I did not point out of the "mistake" is correct at all. I pointed out that what the poster stated is true (to my knowledge) about what going ballistic means in the technical flying a plane sense. However, this is not how Goose is using it. He was absolutely expressing excitement. Maverick states that they are going vertical. Goose replies "We're going ballistic Mav, go get'em." He is not saying it to alert other craft (thus the call out specifically to Mav). This was a phrase used a lot in the 80's, but not much anymore. "Dad is going to go ballistic when he finds out", or "She is going to go ballistic when we get to Disney." It expresses anger, excitement, craziness. https://www.merriam-webster.com/dictionary/go%20ballistic.

oldbaldyone

The NATO Brevity Code manual (google it), specifically mentions "going ballistic" as a the term to be used once you have lost control of your aircraft, a warning to others. It's a term that was adopted *after* the movie for expressing excitement.

stiiggy

When the couples are all together at the restaurant/bar (01:01:45), Carole tells Maverick, "He told me all about the time you went ballistic with Penny Benjamin" (the Admiral's daughter). So considering his wife, Carole, uses this specific slang expression it's believable that Goose also uses the slang in this way despite its "technical" use. During the earlier training mission (00:31:55), when Goose reacted to Maverick going vertical after Jester goes vertical, Goose, perhaps inappropriately, casually used the term only while speaking directly to Maverick, so if this is to be listed as any kind of mistake it would be a character mistake. This movie was released mid 1986, and excitedly "going ballistic" (just like "going bananas") was indeed used prior to this movie's release.

Super Grover Premium member

Yet, they are not losing control of the aircraft in that scene, and he is not warning other aircraft since it's not happening AMD he is only talking to Maverick (the pilot who would be well aware if they were ballistic). I don't know exactly when the term hit the main stream as a term of excitement but it's pretty clear to me that he is saying it that way. Classifying this as an error would be like saying the lines "a walk in the park Kazinsky" or "the defense department regrets to inform you that your sons are dead because they were stupid" are errors because neither is true. He wasn't reporting to anyone that they were ballistic. He was encouraging his pilot and just happened to use an aeronautical statement in his excitement.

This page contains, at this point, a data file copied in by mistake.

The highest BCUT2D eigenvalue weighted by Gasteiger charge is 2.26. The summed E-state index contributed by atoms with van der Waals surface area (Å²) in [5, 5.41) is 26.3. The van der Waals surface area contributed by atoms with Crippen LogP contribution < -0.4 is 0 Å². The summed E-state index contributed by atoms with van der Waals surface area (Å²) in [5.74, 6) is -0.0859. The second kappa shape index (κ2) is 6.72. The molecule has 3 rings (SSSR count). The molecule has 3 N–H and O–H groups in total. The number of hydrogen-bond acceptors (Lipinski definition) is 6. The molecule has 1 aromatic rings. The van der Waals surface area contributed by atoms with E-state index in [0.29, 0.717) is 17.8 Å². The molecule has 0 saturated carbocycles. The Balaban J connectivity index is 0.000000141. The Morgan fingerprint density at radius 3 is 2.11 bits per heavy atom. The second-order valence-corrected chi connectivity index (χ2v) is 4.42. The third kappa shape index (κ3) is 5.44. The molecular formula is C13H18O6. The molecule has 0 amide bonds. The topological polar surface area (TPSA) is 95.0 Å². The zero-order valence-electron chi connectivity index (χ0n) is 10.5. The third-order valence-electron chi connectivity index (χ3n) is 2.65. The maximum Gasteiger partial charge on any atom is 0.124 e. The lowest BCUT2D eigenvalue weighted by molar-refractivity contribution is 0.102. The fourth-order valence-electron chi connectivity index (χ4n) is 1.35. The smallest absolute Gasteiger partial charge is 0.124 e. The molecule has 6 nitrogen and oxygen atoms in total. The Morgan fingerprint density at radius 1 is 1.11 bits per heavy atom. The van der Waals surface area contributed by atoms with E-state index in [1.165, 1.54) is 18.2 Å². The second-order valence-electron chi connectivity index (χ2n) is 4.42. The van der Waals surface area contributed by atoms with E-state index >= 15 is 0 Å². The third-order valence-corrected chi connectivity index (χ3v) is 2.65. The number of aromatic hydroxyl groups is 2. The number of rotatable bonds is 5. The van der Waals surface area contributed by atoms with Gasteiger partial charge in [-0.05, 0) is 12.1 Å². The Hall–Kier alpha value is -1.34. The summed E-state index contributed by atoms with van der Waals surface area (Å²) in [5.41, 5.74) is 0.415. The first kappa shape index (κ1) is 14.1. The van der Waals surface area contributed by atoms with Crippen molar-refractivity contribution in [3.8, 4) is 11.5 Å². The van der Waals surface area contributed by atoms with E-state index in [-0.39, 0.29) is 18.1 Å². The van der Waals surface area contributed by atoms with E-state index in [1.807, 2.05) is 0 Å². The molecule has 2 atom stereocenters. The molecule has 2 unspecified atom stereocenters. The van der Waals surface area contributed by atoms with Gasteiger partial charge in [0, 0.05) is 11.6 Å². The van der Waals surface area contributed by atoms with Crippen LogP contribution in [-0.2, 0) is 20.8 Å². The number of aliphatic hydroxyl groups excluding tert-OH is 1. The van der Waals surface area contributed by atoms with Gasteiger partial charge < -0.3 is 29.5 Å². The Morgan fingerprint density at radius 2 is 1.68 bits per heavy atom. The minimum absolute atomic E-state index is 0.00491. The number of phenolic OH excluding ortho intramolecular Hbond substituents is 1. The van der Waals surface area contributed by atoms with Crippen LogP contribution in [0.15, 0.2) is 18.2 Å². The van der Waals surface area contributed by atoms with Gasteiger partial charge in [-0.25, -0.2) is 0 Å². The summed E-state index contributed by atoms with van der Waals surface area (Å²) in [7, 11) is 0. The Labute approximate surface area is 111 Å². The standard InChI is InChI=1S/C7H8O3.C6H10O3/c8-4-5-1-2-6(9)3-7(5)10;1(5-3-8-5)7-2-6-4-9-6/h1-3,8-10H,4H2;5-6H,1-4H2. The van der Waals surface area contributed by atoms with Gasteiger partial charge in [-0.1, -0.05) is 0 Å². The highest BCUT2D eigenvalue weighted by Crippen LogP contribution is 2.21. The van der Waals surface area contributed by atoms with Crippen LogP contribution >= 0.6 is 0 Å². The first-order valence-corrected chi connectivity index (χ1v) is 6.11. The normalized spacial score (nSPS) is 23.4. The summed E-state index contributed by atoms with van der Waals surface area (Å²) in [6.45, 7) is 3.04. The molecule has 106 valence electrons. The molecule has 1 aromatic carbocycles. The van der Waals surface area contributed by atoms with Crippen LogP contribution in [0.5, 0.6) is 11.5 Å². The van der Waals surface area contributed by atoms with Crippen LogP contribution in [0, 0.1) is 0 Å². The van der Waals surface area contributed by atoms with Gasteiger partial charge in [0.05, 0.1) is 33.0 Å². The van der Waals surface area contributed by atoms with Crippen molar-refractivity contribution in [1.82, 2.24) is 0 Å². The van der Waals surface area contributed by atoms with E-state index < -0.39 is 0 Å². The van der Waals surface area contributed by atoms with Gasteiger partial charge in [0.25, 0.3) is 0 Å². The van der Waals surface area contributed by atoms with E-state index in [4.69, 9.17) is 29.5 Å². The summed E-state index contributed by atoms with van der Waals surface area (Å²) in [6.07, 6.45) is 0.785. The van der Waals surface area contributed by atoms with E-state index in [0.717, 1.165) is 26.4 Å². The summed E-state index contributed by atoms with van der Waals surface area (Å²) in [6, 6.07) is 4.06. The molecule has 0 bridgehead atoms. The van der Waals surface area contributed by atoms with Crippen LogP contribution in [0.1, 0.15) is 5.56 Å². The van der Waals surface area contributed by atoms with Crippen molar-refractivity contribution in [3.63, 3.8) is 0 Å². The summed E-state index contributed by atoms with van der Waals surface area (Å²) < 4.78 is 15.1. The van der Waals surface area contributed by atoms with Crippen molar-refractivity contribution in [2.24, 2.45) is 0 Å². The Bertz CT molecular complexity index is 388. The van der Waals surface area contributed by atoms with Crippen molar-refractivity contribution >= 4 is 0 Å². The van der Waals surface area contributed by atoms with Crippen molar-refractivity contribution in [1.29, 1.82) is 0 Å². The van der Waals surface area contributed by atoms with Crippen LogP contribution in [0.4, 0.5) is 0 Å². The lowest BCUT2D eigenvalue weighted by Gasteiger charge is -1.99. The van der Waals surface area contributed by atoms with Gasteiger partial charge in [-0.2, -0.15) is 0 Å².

oldbaldyone

From The Dictionary of Clich├ęs by Christine Ammer: "It began to be used to describe human anger in the 1980s and quickly caught on." No exact date, but was used in magazine articles in the late 1980's, so probably by around 1986 it was a popular expression.

jimba

12th Jan 2008

Thunderball (1965)

Corrected entry: Two Vulcans left the airbase together. They would have flown together as well. Where did the other go? Why didn't it follow the other plane when it got in trouble - and reported where it had gone to?

Jacob La Cour

Correction: It's not odd to think the Vulcans separated at some waypoint in the flight for simulated bombing runs or as practice for some sort of decoy maneuver and were to return at different times.

Grumpy Scot

Spot on. The Vulcans were nuclear armed. There's no point having 2 aircraft drop a nuclear bomb on the same target.

stiiggy

Correction: No it was standard procedure to have multiple bombers, missile silos and subs go after the same target. That's so if the primary aircraft is shot down etc. another would take its place, it's called target redundancy.

25th Apr 2002

Days of Thunder (1990)

Correction: So?? Even though she is a neurosurgeon and probably sees the effect of not wearing a helmet in a crash, it does not mean that she would wear a helmet. In real life people who should know better do stupid things too.

Exactly. How many times do you see doctors and nurses smoking cigarettes?

stiiggy

25th Apr 2002

Days of Thunder (1990)

Corrected entry: At the begining of the movie when Tom Cruise is due to test the car, Randy Quaid says that his driver has come from single seaters, when Tom Cruise arrives, he produces an open face helmet with peak and Microphone - a single seater driver would wear a full face helmet.

Correction: Randy Quaid says Cole had, "Two All-Star wins, seven straight Feature wins, and he's been driving ASA." ASA was a lower Stock Car division at the time, and quite plausibly, that could have been where he got the helmet.